Investing in agri-food tech: building resilient food systems

As the world begins to pick back up the pieces after covid19, investor mindsets are changing & the global business landscape is accelerating digital transformation and unlocking opportunities for innovators offering solutions to new challenges we now face in the food supply chain. However, one bright spot has been the increase in agtech investment due to the opportunities and power it offers to a now fragile food supply chain as we search for ways to adapt through recovery and growth.

Farmtech in general has seen an uptick in investment according to Agfunders 2020 Farm Tech Investment Report which shows an increase of 370% in the last 6 years. And as COVID19 uncovers a fragile supply chain with food shortages & production halts at the forefront, disruptive startups have never been more in demand to offer solutions to new challenges. 

Challenges & solutions in post-covid agtech

1. Robotics and automation may seem like a futuristic concept, but farmers have been using technology for years. However, as technology becomes more complex, the farmer must always be at the forefront of its implementation. Is it easy to understand & adopt? Does it really solve the problem at hand? Companies must put the farmer first. 

2. A need for more localized supply chains means globalization is being challenged and mains trends are shifting towards solutions supporting supply chain assurance and food security.

Singapore is the second most populated country in the world yet relies almost solely on importation to feed its population. For this reason it has been establishing itself as an innovation hub, including the rise of new startups and projects to power new solutions for a more nationalised supply chain. 

3. With new isolation rules driving increasingly more distance between farmers & users, there is more of a need than ever to create digital solutions that maintain a close relationship with farmers and their technology providers. Startup Farmobile sells hardware to aggregate data coming from farm equipment and stores it for farmers to share with advisors, the startup has seen a spike in demand and CEO Jason Tatge believes this is directly tied to Covid19, with farmers wanting to follow a digital strategy better positioned to deal with the long-term effects of the pandemic.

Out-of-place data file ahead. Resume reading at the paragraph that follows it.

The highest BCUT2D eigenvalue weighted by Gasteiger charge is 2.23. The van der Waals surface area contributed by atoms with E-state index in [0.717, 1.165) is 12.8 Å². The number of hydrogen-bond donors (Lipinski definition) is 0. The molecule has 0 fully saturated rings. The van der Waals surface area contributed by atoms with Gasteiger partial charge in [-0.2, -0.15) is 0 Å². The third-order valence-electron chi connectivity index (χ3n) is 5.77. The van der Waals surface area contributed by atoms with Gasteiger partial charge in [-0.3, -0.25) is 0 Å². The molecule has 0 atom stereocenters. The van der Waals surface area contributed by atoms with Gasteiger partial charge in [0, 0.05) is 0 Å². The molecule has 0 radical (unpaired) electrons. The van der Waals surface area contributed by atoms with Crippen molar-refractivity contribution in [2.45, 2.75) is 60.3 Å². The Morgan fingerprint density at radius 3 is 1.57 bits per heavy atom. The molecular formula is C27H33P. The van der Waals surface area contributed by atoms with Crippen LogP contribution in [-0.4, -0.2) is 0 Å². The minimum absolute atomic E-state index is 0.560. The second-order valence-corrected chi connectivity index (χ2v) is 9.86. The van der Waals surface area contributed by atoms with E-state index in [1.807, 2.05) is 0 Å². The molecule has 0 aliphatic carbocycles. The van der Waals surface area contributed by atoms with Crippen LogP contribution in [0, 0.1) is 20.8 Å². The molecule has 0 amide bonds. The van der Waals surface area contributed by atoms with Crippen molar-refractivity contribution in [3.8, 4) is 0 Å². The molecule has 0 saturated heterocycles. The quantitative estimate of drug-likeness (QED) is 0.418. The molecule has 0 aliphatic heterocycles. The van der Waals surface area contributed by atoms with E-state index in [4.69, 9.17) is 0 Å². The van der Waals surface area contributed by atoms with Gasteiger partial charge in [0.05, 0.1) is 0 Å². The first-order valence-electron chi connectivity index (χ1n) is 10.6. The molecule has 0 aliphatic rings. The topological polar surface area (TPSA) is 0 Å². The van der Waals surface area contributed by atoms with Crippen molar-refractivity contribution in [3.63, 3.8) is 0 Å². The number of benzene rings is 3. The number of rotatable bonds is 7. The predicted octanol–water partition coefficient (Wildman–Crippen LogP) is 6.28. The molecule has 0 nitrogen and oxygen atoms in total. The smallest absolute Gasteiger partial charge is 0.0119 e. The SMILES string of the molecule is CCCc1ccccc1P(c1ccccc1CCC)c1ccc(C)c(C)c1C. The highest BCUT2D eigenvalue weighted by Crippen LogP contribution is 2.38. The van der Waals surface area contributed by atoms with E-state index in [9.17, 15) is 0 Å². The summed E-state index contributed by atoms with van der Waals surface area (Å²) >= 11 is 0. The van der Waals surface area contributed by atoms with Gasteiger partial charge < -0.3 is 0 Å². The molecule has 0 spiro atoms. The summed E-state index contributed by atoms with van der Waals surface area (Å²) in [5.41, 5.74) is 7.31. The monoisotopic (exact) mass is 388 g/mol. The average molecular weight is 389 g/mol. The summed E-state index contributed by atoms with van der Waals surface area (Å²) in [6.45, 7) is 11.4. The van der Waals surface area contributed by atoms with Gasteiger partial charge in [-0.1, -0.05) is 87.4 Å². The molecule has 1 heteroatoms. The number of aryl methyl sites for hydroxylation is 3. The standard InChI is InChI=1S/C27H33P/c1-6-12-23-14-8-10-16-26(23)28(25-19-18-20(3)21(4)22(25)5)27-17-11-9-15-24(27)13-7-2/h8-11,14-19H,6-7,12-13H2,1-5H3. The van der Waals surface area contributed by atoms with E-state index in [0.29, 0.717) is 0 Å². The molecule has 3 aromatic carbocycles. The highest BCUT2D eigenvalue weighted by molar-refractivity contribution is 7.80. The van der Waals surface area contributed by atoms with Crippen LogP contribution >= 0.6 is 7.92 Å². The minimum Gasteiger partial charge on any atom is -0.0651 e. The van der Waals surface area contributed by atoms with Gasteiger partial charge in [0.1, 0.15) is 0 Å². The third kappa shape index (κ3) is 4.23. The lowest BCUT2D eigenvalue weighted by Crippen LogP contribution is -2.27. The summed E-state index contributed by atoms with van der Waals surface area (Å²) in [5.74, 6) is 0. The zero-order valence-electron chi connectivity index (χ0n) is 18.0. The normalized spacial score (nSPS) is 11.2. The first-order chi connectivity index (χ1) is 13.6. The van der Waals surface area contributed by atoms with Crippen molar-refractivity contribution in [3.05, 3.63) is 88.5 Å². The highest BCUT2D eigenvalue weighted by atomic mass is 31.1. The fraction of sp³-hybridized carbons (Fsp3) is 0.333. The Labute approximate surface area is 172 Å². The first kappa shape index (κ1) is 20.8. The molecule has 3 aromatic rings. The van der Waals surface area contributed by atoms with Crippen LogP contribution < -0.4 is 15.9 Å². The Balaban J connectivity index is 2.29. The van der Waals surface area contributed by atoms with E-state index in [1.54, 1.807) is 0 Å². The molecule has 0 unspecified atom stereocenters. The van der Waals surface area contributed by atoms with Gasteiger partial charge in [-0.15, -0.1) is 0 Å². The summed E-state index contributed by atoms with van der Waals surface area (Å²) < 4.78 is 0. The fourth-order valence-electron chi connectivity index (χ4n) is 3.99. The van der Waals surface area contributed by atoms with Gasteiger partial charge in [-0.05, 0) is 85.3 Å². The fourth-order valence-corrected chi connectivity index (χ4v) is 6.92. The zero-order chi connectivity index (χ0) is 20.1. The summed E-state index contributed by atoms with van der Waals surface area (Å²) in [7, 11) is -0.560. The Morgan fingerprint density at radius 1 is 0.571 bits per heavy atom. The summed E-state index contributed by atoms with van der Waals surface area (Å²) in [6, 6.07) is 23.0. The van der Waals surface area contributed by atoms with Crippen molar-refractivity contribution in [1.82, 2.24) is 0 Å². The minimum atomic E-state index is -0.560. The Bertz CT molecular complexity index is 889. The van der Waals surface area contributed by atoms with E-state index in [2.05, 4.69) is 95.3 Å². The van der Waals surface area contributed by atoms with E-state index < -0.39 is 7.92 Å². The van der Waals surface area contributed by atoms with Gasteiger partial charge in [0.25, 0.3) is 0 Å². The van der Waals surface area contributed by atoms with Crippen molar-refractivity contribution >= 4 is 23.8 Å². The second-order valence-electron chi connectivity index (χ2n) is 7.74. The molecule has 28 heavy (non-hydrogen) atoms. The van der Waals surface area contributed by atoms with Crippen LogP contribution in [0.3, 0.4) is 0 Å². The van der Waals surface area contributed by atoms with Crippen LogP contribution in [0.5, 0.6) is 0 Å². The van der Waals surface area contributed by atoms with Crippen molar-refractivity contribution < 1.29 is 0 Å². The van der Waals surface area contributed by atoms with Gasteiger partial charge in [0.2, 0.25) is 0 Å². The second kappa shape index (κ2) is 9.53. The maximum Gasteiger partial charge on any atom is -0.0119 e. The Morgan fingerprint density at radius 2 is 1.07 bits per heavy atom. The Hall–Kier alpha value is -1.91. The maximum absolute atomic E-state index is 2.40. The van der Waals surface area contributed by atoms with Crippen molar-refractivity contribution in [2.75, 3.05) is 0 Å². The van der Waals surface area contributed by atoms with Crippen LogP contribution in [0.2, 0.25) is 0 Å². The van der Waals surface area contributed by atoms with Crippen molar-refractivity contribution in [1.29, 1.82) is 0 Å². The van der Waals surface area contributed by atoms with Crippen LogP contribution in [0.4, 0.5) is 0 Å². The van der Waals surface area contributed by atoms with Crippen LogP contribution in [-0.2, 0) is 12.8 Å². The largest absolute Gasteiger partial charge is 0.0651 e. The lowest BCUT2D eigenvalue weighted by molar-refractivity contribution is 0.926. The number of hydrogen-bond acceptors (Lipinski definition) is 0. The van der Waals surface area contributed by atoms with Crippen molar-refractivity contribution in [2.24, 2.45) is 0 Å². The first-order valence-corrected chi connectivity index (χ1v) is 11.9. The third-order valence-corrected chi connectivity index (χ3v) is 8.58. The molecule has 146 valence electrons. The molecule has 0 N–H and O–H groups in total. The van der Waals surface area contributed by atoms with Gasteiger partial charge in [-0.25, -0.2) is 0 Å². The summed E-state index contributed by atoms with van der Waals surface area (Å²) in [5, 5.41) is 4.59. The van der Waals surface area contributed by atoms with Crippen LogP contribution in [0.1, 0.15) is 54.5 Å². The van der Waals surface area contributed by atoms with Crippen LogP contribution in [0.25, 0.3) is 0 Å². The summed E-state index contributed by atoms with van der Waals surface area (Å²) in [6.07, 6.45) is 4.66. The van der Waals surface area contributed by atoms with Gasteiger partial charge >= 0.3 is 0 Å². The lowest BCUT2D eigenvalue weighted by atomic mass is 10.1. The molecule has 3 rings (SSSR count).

4. The need to do more with less has never been greater & many startups are taking on the challenge of trying to fortify a more resilient supply chain. With many restaurants and foodservice establishments closing amid covid, many farmers who relied on this supply chain were left in limbo with tons of produce going to waste as a result. Startup Clean Crop technologies is only one example of the plethora of companies aiming to prevent crop loss and promote zero waste. 


Corporate input

It isn’t just startups that are making a B-line for agtech, increasingly more corporates are seeking to give back to the land with regenerative agriculture solutions and more sustainable practices.

Multinational food manufacturer General Mills recently partnered with farmers and suppliers in an attempt to implement more sustainable practices on 1 million acres of soil, including for oats, dairy and wheat by 2030.  Other big names are also making promises for more sustainable solutions,
including Hormel Foods and Danone North America. 

 
In our next webinar we will be delving into all things agtech with our partners Eatable Adventures including the keys of investing in the space & the companies leading this change. We’ll be joined by industry experts Anne Greven, Global Head of F&A Innovation Startup Rabobank, John Friedman, Director of AgFunder Asia & our very own Jose Luis Cabañero CEO of Eatable Adventures. Secure your place this 2nd of July at 15.00 (CEST) by signing up here.

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